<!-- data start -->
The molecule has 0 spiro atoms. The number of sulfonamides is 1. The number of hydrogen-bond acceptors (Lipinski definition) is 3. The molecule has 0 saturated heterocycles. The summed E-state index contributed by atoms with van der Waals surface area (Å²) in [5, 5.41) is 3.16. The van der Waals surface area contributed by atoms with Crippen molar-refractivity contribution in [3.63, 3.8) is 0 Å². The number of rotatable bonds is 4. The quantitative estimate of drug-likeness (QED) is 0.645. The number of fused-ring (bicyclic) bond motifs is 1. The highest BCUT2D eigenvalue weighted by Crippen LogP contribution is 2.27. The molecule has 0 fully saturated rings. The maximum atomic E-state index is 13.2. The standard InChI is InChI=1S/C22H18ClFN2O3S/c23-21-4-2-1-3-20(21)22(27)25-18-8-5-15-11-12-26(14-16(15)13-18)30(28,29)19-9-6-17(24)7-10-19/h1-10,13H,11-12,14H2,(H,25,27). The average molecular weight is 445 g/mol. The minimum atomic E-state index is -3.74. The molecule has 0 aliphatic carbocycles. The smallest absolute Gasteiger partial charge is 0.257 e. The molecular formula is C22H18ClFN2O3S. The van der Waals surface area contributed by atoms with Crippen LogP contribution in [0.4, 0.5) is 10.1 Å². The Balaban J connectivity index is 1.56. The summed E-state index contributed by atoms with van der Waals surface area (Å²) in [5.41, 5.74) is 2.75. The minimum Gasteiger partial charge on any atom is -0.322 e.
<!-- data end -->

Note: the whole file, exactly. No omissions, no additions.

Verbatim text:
The molecule has 0 spiro atoms. The number of sulfonamides is 1. The number of hydrogen-bond acceptors (Lipinski definition) is 3. The molecule has 0 saturated heterocycles. The summed E-state index contributed by atoms with van der Waals surface area (Å²) in [5, 5.41) is 3.16. The van der Waals surface area contributed by atoms with Crippen molar-refractivity contribution in [3.63, 3.8) is 0 Å². The number of rotatable bonds is 4. The quantitative estimate of drug-likeness (QED) is 0.645. The number of fused-ring (bicyclic) bond motifs is 1. The highest BCUT2D eigenvalue weighted by Crippen LogP contribution is 2.27. The molecule has 0 fully saturated rings. The maximum atomic E-state index is 13.2. The standard InChI is InChI=1S/C22H18ClFN2O3S/c23-21-4-2-1-3-20(21)22(27)25-18-8-5-15-11-12-26(14-16(15)13-18)30(28,29)19-9-6-17(24)7-10-19/h1-10,13H,11-12,14H2,(H,25,27). The average molecular weight is 445 g/mol. The minimum atomic E-state index is -3.74. The molecule has 0 aliphatic carbocycles. The smallest absolute Gasteiger partial charge is 0.257 e. The molecular formula is C22H18ClFN2O3S. The van der Waals surface area contributed by atoms with Crippen LogP contribution in [0.4, 0.5) is 10.1 Å². The Balaban J connectivity index is 1.56. The summed E-state index contributed by atoms with van der Waals surface area (Å²) in [5.41, 5.74) is 2.75. The minimum Gasteiger partial charge on any atom is -0.322 e.